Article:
I hadn’t painted much since September, so after the Kickstarter responsibilities ran their course, I started a new piece. It’s so good to paint again! It’s called Cloak of Feathers and Leaves and is 30”x40” so it’ll take a while to finish. Here are some of the leaves that I’ve been working on this week. I look forward to sharing the finished painting with you all.
Another project that I’ve begun is a picture book collaboration with Doug McKelvey…
I wrote a post this spring about little stories I write (two to three sentences long) that go along with my paintings. These story starters or story seeds are designed to get the imagination of the viewer going and let them catch a glimpse of what’s in my head. Here are a few more for you that I’ve done this year.
The swirling clouds, iron-dark and heavy, reluctantly allowed her to pass. The basket creaked as Sarah leaned forward, peering into the pale light of dawn…
I mentioned last time that I’m using Kickstarter to fund my picture book, Ellen and the Winter Wolves, so over the past week or so I’ve been preparing the campaign. That means shooting a video and thinking through what rewards to offer folks for helping out. Determining what something is worth is a challenge, let me tell you. It’s been a lot of work, but it’s ready and launches today! Go check it out!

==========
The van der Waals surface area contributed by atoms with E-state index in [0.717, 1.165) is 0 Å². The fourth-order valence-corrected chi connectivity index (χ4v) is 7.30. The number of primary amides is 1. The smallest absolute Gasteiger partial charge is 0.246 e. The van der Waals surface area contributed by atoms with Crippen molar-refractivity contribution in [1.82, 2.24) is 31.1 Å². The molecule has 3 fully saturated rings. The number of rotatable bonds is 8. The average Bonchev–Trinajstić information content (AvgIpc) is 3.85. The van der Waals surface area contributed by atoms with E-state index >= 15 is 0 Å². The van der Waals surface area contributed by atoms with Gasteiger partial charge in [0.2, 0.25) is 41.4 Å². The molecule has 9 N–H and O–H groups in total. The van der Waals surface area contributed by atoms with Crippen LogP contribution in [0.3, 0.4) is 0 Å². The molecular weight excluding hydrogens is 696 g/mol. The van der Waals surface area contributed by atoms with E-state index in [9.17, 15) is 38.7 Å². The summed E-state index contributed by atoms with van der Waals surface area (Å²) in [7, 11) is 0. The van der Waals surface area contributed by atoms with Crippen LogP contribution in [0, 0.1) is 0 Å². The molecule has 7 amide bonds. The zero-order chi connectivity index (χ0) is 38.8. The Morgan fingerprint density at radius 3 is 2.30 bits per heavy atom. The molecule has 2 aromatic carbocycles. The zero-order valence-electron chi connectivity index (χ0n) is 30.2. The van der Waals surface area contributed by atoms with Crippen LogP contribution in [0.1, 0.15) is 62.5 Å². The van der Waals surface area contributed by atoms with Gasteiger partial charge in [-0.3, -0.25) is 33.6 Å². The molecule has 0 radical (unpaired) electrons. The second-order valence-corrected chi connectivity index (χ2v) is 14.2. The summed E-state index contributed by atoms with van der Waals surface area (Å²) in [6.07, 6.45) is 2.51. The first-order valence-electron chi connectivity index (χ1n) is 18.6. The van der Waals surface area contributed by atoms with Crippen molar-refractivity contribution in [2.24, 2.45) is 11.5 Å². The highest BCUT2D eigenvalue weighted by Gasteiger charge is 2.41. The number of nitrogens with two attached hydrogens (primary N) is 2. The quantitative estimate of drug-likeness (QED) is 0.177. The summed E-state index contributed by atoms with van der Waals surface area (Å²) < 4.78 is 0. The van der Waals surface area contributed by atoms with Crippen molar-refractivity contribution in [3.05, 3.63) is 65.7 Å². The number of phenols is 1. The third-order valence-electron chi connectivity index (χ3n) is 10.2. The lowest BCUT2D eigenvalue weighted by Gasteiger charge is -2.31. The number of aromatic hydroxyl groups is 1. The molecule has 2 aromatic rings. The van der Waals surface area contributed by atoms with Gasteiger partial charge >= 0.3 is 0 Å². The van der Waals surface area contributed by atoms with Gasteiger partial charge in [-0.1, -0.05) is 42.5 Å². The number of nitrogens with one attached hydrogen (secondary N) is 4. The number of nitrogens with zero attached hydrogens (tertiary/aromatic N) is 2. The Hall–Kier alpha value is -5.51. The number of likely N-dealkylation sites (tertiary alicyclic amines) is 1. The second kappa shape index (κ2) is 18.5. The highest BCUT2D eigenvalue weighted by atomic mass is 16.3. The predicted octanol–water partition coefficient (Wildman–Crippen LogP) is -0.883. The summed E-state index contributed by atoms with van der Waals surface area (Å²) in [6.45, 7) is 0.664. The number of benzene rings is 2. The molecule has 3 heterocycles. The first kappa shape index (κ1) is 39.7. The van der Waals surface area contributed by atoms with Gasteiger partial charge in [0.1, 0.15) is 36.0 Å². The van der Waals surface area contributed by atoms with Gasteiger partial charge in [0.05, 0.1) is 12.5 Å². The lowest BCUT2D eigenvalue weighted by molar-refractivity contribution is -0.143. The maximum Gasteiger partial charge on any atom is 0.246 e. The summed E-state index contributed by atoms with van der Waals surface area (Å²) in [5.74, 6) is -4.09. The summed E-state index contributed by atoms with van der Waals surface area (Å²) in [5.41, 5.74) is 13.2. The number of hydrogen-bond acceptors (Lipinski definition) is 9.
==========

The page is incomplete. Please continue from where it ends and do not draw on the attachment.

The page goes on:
While preparing the Kickstarter I’ve also continued to work on the book, because, hey, it’s still not done. I finally finished painting the images around August 28th. I then began scanning the pictures in order to create the files I’ll need for printing. With scanning comes processing — inevitably dust will stick to the paintings and get transferred to the files, so I had to go through each picture and remove the dust in Photoshop. I also balanced the color and contrast in order to best match the look of the original piece.
Additional processing was necessary for a few of the images, though. I’m using three pictures in the book that I painted before I wrote it, and one of them needed some real work to match the story.
[This is the second post about the creation of Ellen and the Winter Wolves. You can read part I here.]
After finishing the text for Ellen and the Winter Wolves, I thought I would simply crank out twelve to fourteen illustrations and be done. (I thought twelve to fourteen would be the perfect number because that seemed manageable with my schedule.) So I sat down and broke the text up, attempting to make the breaks at natural transition points. I ended up with fourteen pages.